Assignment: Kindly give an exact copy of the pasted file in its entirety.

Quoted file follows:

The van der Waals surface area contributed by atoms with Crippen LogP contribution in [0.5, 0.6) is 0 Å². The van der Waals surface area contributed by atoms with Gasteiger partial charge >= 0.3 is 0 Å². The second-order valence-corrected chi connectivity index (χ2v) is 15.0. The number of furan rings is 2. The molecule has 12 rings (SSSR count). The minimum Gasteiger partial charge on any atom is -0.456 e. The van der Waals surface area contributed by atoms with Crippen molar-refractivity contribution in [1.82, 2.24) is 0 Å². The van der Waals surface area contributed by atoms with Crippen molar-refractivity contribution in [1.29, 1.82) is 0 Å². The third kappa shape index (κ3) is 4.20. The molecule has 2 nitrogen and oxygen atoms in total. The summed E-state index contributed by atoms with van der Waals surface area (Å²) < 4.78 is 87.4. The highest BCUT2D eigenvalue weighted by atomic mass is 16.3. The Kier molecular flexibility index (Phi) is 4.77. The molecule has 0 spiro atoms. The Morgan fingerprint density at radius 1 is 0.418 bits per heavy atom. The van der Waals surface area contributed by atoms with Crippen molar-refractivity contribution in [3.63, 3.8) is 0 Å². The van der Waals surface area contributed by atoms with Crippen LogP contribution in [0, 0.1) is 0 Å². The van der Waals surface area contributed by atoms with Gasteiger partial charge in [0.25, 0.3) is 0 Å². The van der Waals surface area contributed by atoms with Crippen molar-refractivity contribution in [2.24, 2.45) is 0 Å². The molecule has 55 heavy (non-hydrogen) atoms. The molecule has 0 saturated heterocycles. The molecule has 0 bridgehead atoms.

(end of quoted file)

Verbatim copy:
The van der Waals surface area contributed by atoms with Crippen LogP contribution in [0.5, 0.6) is 0 Å². The van der Waals surface area contributed by atoms with Gasteiger partial charge >= 0.3 is 0 Å². The second-order valence-corrected chi connectivity index (χ2v) is 15.0. The number of furan rings is 2. The molecule has 12 rings (SSSR count). The minimum Gasteiger partial charge on any atom is -0.456 e. The van der Waals surface area contributed by atoms with Crippen molar-refractivity contribution in [1.82, 2.24) is 0 Å². The van der Waals surface area contributed by atoms with Crippen molar-refractivity contribution in [1.29, 1.82) is 0 Å². The third kappa shape index (κ3) is 4.20. The molecule has 2 nitrogen and oxygen atoms in total. The summed E-state index contributed by atoms with van der Waals surface area (Å²) < 4.78 is 87.4. The highest BCUT2D eigenvalue weighted by atomic mass is 16.3. The Kier molecular flexibility index (Phi) is 4.77. The molecule has 0 spiro atoms. The Morgan fingerprint density at radius 1 is 0.418 bits per heavy atom. The van der Waals surface area contributed by atoms with Crippen molar-refractivity contribution in [3.63, 3.8) is 0 Å². The van der Waals surface area contributed by atoms with Crippen LogP contribution in [0, 0.1) is 0 Å². The van der Waals surface area contributed by atoms with Gasteiger partial charge in [0.25, 0.3) is 0 Å². The van der Waals surface area contributed by atoms with Crippen molar-refractivity contribution in [2.24, 2.45) is 0 Å². The molecule has 55 heavy (non-hydrogen) atoms. The molecule has 0 saturated heterocycles. The molecule has 0 bridgehead atoms.